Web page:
Walter Energy: A Look At Its Liquidity And Cash Flow Situation

Aug.24.14 | About: Walter Energy, (WLT)

Summary

Walter Energy requires metallurgical coal prices to go up approximately 35% to 40% to reach free cash flow breakeven.

However, Walter Energy appears to have sufficient liquidity to last until at least 2016 without additional asset sales or additional financing.

The Australian dollar hasn't fallen with coal prices during the two most recent quarters, increasing the chance of Australian supply cutbacks.

Demand growth is more likely than supply cutbacks to affect Walter Energy's future.

Walter Energy (NYSE:WLT) is a company that I'd previously believed could handle a prolonged slump in the metallurgical coal market. However, the metallurgical coal market has fallen more than anyone expected in mid-2013, with the current benchmark price of $120 per metric ton well below the lowest 2014 forecast of $135 per metric ton.

Walter Energy has done a solid job of reducing costs and shoring up its liquidity situation. However, its future prospects are largely out of its hands now, as it is reliant on a significant metallurgical coal market recovery to reach positive free cash flow. I estimate that a benchmark price of around $165 per metric ton would result in realized pricing that would allow Walter Energy to reach breakeven free cash flow. This is 37.5% above the current benchmark price. On the other hand, Walter Energy does still have some time to wait things out, as it can likely last until mid-2016 without additional asset sales or financing at current metallurgical coal prices.

A Look At Annual Costs

Based on the data from the latest conference call, Walter Energy has approximately $285 million per year in cash interest expenses. Walter Energy is targeting $70 million in SG&A expenses, and maintenance capital expenditures are expected to be around $120 million. Idling costs for the Canadian operations are expected to be at least $20 million per year (if it can avoid take or pay charges). Therefore, we are looking at around $495 million in annual cash costs (outside of cost of sales) with the Canadian operations idled.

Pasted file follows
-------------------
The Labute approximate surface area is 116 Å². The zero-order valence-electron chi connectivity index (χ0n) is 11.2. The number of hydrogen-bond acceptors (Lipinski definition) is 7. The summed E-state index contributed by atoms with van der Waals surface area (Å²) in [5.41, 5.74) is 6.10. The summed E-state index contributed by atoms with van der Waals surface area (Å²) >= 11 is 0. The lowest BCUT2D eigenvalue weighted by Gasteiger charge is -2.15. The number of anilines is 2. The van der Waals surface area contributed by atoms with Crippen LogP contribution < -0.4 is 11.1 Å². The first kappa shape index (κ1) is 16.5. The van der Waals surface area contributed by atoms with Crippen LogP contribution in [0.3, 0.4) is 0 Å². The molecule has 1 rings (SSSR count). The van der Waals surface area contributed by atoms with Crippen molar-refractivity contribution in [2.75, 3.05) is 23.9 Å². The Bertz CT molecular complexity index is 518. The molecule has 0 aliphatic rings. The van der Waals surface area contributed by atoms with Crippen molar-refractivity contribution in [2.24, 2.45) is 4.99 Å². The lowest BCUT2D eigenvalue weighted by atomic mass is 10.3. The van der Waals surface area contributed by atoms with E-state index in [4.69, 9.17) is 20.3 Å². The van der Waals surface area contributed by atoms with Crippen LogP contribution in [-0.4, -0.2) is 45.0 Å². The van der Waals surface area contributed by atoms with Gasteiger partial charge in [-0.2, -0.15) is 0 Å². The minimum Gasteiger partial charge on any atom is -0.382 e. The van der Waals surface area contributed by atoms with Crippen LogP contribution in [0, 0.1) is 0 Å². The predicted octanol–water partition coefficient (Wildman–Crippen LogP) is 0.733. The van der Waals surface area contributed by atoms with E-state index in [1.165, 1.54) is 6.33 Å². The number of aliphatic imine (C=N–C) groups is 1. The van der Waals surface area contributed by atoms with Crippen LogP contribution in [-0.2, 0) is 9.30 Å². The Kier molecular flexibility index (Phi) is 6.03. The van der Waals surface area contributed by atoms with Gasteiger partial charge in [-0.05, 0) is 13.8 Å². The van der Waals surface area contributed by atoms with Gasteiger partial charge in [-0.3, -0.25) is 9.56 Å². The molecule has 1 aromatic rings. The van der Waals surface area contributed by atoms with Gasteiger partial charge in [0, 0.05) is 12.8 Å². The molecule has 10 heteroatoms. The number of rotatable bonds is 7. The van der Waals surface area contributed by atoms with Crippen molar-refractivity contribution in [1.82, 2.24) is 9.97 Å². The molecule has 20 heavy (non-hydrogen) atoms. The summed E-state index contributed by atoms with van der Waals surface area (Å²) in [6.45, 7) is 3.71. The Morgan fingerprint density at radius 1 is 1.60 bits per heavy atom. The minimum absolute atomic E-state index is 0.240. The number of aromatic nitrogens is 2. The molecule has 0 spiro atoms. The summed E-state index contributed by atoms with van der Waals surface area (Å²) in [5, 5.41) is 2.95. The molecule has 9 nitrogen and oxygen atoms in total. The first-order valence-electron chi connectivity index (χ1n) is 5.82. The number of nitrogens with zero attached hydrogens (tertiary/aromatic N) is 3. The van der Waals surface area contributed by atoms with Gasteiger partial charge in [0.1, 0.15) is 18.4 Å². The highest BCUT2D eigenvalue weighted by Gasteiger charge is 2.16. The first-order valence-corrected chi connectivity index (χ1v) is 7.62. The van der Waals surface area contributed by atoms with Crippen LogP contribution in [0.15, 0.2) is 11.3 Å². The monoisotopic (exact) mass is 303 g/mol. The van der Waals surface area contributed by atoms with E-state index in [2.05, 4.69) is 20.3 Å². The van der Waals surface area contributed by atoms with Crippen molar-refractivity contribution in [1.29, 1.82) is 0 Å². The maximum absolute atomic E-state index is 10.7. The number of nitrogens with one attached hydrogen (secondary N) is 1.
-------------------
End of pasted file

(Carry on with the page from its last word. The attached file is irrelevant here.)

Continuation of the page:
In $ Million

Annual Costs

SG&A

$70

Cash Interest

$285

Capital Expenditures

$120

Idling Costs

$20

Total

$495

Click to enlarge

Metallurgical Coal Gross Margins

Based on past history, it seems reasonable to assume that Walter Energy will receive an average of 91% of the benchmark pricing for its U.S. metallurgical coal. This has ranged from 89% to 95% over the last six quarters. The cost of sales is pegged at $100 per metric ton as per management's comments, while production is around 8 million metric tons per year.

Therefore at a benchmark price of $110 per metric ton, the U.S. metallurgical coal operations have cost of sales essentially equal to its realized price. At $130 per metric ton, gross margin goes up to $146 million per year.

Benchmark Price ($ Per Metric Ton)

$110

$120

$130

$140

$150

$160

$170

Realized Price - US Met Operations ($ Per Metric Ton)

$100.10

$109.20

$118.30

$127.40

$136.50

$145.60

$154.70

Cost of Sales - US Met Operations ($ Per Metric Ton)

$100

$100

$100

$100

$100

$100

$100

Gross Margin @ 8 Million Tons Per Year ($ Million)

$1

$74